The European Waste Hierarchy: from the sociomateriality of waste to a politics of consumption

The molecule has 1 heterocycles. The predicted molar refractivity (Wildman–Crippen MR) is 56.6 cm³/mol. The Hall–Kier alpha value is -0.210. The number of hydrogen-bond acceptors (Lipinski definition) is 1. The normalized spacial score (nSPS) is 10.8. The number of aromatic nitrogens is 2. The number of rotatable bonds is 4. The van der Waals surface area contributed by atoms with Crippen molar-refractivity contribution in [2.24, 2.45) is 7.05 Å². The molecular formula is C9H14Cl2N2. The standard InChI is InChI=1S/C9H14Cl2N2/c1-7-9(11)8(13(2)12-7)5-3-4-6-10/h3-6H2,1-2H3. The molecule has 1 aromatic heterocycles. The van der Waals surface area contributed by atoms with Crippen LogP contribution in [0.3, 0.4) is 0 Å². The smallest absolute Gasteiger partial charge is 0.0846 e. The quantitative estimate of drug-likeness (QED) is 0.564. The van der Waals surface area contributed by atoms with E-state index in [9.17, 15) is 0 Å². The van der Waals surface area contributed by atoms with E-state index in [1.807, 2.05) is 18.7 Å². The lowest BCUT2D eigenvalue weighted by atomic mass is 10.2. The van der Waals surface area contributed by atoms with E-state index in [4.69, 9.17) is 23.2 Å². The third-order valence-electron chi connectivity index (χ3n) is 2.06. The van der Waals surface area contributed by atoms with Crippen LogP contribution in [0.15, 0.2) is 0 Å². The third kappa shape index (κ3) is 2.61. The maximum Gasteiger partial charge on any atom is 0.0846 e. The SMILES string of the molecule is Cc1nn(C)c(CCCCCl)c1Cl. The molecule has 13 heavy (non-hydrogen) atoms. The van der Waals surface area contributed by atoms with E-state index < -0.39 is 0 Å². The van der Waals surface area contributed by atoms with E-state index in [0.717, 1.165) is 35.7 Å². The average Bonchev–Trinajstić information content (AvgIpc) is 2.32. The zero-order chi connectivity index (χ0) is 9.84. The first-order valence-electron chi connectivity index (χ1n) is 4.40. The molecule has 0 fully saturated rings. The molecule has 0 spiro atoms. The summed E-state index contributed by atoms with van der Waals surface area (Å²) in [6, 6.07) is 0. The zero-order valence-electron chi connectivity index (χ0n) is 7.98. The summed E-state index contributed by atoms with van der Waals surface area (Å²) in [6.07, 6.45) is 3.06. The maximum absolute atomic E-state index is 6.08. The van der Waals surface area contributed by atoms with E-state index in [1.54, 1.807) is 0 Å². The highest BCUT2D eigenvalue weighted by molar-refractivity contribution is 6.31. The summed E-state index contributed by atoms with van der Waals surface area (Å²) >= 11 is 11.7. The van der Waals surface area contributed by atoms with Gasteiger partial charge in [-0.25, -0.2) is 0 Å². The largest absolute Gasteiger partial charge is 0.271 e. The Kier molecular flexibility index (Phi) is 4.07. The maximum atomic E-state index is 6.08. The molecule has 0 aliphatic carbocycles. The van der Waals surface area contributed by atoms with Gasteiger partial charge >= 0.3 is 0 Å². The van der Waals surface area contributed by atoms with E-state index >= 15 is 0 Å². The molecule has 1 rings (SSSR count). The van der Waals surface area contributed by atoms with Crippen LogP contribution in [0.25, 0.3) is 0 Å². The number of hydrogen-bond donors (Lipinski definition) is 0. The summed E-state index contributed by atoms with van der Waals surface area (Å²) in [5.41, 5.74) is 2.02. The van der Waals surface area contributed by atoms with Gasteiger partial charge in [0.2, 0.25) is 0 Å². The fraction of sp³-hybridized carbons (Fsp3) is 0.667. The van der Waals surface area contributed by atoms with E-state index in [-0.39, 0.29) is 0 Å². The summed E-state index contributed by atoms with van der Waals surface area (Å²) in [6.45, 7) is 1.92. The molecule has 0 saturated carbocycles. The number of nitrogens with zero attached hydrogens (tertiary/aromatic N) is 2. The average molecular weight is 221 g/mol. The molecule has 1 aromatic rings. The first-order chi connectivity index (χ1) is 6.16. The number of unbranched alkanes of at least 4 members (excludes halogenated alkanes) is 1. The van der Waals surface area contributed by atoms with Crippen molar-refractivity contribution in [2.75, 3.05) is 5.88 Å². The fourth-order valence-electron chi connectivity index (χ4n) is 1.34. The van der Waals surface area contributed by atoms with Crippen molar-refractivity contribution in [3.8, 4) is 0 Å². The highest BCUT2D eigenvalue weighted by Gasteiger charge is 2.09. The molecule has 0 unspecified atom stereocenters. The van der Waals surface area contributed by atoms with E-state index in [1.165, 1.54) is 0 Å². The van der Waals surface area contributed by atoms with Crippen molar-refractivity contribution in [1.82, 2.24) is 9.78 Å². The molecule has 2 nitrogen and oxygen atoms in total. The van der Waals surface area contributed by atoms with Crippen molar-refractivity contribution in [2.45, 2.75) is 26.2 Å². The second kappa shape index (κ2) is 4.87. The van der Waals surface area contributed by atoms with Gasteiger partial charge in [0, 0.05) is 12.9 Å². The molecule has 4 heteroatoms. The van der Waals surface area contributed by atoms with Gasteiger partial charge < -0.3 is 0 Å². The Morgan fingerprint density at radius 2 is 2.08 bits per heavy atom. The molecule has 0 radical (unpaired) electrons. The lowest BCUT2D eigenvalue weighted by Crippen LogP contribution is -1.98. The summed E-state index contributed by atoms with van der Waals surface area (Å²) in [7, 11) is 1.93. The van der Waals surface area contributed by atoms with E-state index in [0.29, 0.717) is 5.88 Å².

Municipal solid waste is a central concern for environmental policy, and the sociomateriality of waste—the ways in which waste is socially defined and dealt with—is an important issue for sustainability. We show how applying the European Union’s waste policy through the European Waste Hierarchy (EWH) affects the sociomateriality of waste. The EWH ranks the desirability of different waste-management approaches according to their environmental impact. We investigate how the EWH has been acknowledged and interpreted in five different organizational contexts with relevance for Swedish waste management: EU environmental policy, the Swedish EPA, two municipal waste-management companies, and the trade organization Swedish Waste Management which represents the interests of municipal bodies involved with waste. In addition to preventing the production of waste, the EWH aims to disassemble, circulate, and reintroduce as much material as possible into production processes. We show how these aims shape paradoxical relationships between economy and society on the one hand, and environment and nature on the other, and open the way for a discussion of a politics of consumption through material management. Keywords: sociomateriality, municipal waste management, the European Waste Hierarchy, industrial ecology, ecological modernization
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